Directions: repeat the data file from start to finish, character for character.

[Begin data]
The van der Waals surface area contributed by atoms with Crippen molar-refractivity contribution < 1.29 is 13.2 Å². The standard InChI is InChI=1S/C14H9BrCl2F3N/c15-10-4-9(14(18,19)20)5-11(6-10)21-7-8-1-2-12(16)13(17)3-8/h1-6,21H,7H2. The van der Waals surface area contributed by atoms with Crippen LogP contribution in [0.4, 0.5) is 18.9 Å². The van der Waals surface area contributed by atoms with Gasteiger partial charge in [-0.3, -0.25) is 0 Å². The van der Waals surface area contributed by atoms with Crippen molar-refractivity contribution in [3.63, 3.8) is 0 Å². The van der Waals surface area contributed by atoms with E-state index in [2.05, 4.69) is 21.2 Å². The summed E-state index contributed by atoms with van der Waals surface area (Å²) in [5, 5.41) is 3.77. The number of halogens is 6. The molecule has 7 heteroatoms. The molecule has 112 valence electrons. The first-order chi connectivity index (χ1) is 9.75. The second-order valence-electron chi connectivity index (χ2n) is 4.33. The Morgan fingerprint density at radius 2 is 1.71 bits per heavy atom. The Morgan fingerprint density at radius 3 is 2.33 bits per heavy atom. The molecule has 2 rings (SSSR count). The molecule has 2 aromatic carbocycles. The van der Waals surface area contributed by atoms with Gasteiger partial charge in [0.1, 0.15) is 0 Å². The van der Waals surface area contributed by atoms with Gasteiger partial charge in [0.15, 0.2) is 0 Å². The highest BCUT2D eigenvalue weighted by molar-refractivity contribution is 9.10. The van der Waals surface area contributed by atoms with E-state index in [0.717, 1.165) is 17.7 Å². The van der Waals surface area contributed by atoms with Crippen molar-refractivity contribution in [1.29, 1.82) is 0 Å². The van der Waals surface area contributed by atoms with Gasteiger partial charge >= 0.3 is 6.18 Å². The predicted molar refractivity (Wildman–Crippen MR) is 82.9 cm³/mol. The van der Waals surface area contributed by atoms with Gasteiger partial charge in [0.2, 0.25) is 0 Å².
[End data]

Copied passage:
The van der Waals surface area contributed by atoms with Crippen molar-refractivity contribution < 1.29 is 13.2 Å². The standard InChI is InChI=1S/C14H9BrCl2F3N/c15-10-4-9(14(18,19)20)5-11(6-10)21-7-8-1-2-12(16)13(17)3-8/h1-6,21H,7H2. The van der Waals surface area contributed by atoms with Crippen LogP contribution in [0.4, 0.5) is 18.9 Å². The van der Waals surface area contributed by atoms with Gasteiger partial charge in [-0.3, -0.25) is 0 Å². The van der Waals surface area contributed by atoms with Crippen molar-refractivity contribution in [3.63, 3.8) is 0 Å². The van der Waals surface area contributed by atoms with E-state index in [2.05, 4.69) is 21.2 Å². The summed E-state index contributed by atoms with van der Waals surface area (Å²) in [5, 5.41) is 3.77. The number of halogens is 6. The molecule has 7 heteroatoms. The molecule has 112 valence electrons. The first-order chi connectivity index (χ1) is 9.75. The second-order valence-electron chi connectivity index (χ2n) is 4.33. The Morgan fingerprint density at radius 2 is 1.71 bits per heavy atom. The Morgan fingerprint density at radius 3 is 2.33 bits per heavy atom. The molecule has 2 rings (SSSR count). The molecule has 2 aromatic carbocycles. The van der Waals surface area contributed by atoms with Gasteiger partial charge in [0.1, 0.15) is 0 Å². The van der Waals surface area contributed by atoms with Gasteiger partial charge in [0.15, 0.2) is 0 Å². The highest BCUT2D eigenvalue weighted by molar-refractivity contribution is 9.10. The van der Waals surface area contributed by atoms with E-state index in [0.717, 1.165) is 17.7 Å². The van der Waals surface area contributed by atoms with Crippen molar-refractivity contribution in [1.29, 1.82) is 0 Å². The van der Waals surface area contributed by atoms with Gasteiger partial charge >= 0.3 is 6.18 Å². The predicted molar refractivity (Wildman–Crippen MR) is 82.9 cm³/mol. The van der Waals surface area contributed by atoms with Gasteiger partial charge in [0.2, 0.25) is 0 Å².